KAPOHO, HI - MAY 19: A bird rests on a wire as lava from a Kilauea volcano fissure erupts on Hawaii's Big Island on May 19, 2018 in Kapoho, Hawaii. The U.S. Geological Survey said the volcano erupted explosively on May 17 launching a plume about 30,000 feet into the sky. (Photo by Mario Tama/Getty Images)
KAPOHO, HI - MAY 19: Lava from a Kilauea volcano fissure flows on Hawaii's Big Island on May 19, 2018 in Kapoho, Hawaii. The U.S. Geological Survey said the volcano erupted explosively on May 17 launching a plume about 30,000 feet into the sky. (Photo by Mario Tama/Getty Images)
KAPOHO, HI - MAY 19: A young resident keeps an eye on lava from a Kilauea volcano fissure erupting and flowing near her home on Hawaii's Big Island on May 19, 2018 in Kapoho, Hawaii. The U.S. Geological Survey said the volcano erupted explosively on May 17 launching a plume about 30,000 feet into the sky. (Photo by Mario Tama/Getty Images)
KAPOHO, HI - MAY 18: A man takes a photo of a lava fountain from a Kilauea volcano fissure on Hawaii's Big Island on May 18, 2018 in Kapoho, Hawaii. The U.S. Geological Survey said the volcano erupted explosively on May 17 launching a plume about 30,000 feet into the sky. (Photo by Mario Tama/Getty Images)
KAPOHO, HI - MAY 18: Lava erupts and flows from a Kilauea volcano fissure as trees burn on Hawaii's Big Island on May 18, 2018 in Kapoho, Hawaii. The U.S. Geological Survey said the volcano erupted explosively on May 17 launching a plume about 30,000 feet into the sky. (Photo by Mario Tama/Getty Images)
KAPOHO, HI - MAY 18: Lava erupts and flows from a Kilauea volcano fissure on Hawaii's Big Island on May 18, 2018 in Kapoho, Hawaii. The U.S. Geological Survey said the volcano erupted explosively on May 17 launching a plume about 30,000 feet into the sky. (Photo by Mario Tama/Getty Images)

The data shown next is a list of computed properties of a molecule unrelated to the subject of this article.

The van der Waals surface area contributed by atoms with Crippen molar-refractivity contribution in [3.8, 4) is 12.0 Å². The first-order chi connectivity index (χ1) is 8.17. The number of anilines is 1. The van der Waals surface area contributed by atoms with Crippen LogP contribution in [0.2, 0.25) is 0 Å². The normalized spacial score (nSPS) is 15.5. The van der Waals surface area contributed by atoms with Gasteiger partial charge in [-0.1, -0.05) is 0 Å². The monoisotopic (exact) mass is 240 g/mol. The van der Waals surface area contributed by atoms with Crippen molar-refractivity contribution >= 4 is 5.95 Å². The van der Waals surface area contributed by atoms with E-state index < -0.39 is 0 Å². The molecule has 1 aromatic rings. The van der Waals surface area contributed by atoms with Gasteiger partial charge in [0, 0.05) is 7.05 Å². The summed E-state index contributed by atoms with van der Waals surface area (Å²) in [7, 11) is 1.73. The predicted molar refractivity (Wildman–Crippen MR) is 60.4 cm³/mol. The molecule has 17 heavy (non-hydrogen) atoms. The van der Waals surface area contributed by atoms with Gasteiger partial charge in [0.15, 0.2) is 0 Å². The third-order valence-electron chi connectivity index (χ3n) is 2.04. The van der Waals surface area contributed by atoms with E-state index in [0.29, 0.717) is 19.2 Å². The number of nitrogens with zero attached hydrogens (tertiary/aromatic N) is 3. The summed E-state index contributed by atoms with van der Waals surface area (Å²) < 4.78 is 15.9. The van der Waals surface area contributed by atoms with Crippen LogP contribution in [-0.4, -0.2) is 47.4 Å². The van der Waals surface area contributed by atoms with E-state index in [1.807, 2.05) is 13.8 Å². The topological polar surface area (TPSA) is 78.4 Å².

KAPOHO, HI - MAY 18: Lava erupts and flows from a Kilauea volcano fissure on Hawaii's Big Island on May 18, 2018 in Kapoho, Hawaii. The U.S. Geological Survey said the volcano erupted explosively on May 17 launching a plume about 30,000 feet into the sky. (Photo by Mario Tama/Getty Images)
KAPOHO, HI - MAY 18: Lava erupts and flows from a Kilauea volcano fissure on Hawaii's Big Island on May 18, 2018 in Kapoho, Hawaii. The U.S. Geological Survey said the volcano erupted explosively on May 17 launching a plume about 30,000 feet into the sky. (Photo by Mario Tama/Getty Images)
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According to Australia's News.com, fresh magma from Kilauea's eruption has started to mix with decades-old magma, sending a flow of lava into roads and to the ocean. Thousands of people who live near the lava flows have been forced to evacuate their homes.

The Washington Post has reported that at least 23 fissures have been created by Kilauea's heightened activity. One fissure is releasing lava that has reached Highway 137 — shutting down a four-mile stretch of the road — and dozens of homes have been destroyed. Officials are also warning residents about toxic sulfur dioxide gas released into the air from the fissures.